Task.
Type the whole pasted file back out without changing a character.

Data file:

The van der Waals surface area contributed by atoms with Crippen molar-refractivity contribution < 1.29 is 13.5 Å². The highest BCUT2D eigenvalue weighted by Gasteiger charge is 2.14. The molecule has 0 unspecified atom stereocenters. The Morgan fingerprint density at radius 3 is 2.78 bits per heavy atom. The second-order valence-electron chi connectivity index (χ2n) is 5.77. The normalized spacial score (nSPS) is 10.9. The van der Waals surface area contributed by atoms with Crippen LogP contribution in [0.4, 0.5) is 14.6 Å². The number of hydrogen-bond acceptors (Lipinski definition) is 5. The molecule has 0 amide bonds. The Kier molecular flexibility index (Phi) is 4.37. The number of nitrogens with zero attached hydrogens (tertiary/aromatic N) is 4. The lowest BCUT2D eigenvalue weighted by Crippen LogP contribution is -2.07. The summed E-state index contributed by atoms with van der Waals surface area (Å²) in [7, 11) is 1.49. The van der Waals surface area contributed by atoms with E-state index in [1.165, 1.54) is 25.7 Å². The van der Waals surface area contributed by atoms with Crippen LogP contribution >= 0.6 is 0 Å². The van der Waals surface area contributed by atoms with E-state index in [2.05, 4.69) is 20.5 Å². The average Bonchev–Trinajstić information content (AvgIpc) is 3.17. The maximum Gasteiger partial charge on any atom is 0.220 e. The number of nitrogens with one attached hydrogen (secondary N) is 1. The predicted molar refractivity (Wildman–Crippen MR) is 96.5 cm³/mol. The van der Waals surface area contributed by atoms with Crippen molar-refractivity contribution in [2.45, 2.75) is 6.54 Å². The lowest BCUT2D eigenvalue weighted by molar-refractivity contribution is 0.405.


The van der Waals surface area contributed by atoms with Crippen molar-refractivity contribution < 1.29 is 13.5 Å². The highest BCUT2D eigenvalue weighted by Gasteiger charge is 2.14. The molecule has 0 unspecified atom stereocenters. The Morgan fingerprint density at radius 3 is 2.78 bits per heavy atom. The second-order valence-electron chi connectivity index (χ2n) is 5.77. The normalized spacial score (nSPS) is 10.9. The van der Waals surface area contributed by atoms with Crippen LogP contribution in [0.4, 0.5) is 14.6 Å². The number of hydrogen-bond acceptors (Lipinski definition) is 5. The molecule has 0 amide bonds. The Kier molecular flexibility index (Phi) is 4.37. The number of nitrogens with zero attached hydrogens (tertiary/aromatic N) is 4. The lowest BCUT2D eigenvalue weighted by Crippen LogP contribution is -2.07. The summed E-state index contributed by atoms with van der Waals surface area (Å²) in [7, 11) is 1.49. The van der Waals surface area contributed by atoms with E-state index in [1.165, 1.54) is 25.7 Å². The van der Waals surface area contributed by atoms with Crippen LogP contribution >= 0.6 is 0 Å². The van der Waals surface area contributed by atoms with E-state index in [2.05, 4.69) is 20.5 Å². The average Bonchev–Trinajstić information content (AvgIpc) is 3.17. The maximum Gasteiger partial charge on any atom is 0.220 e. The number of nitrogens with one attached hydrogen (secondary N) is 1. The predicted molar refractivity (Wildman–Crippen MR) is 96.5 cm³/mol. The van der Waals surface area contributed by atoms with Crippen molar-refractivity contribution in [2.45, 2.75) is 6.54 Å². The lowest BCUT2D eigenvalue weighted by molar-refractivity contribution is 0.405.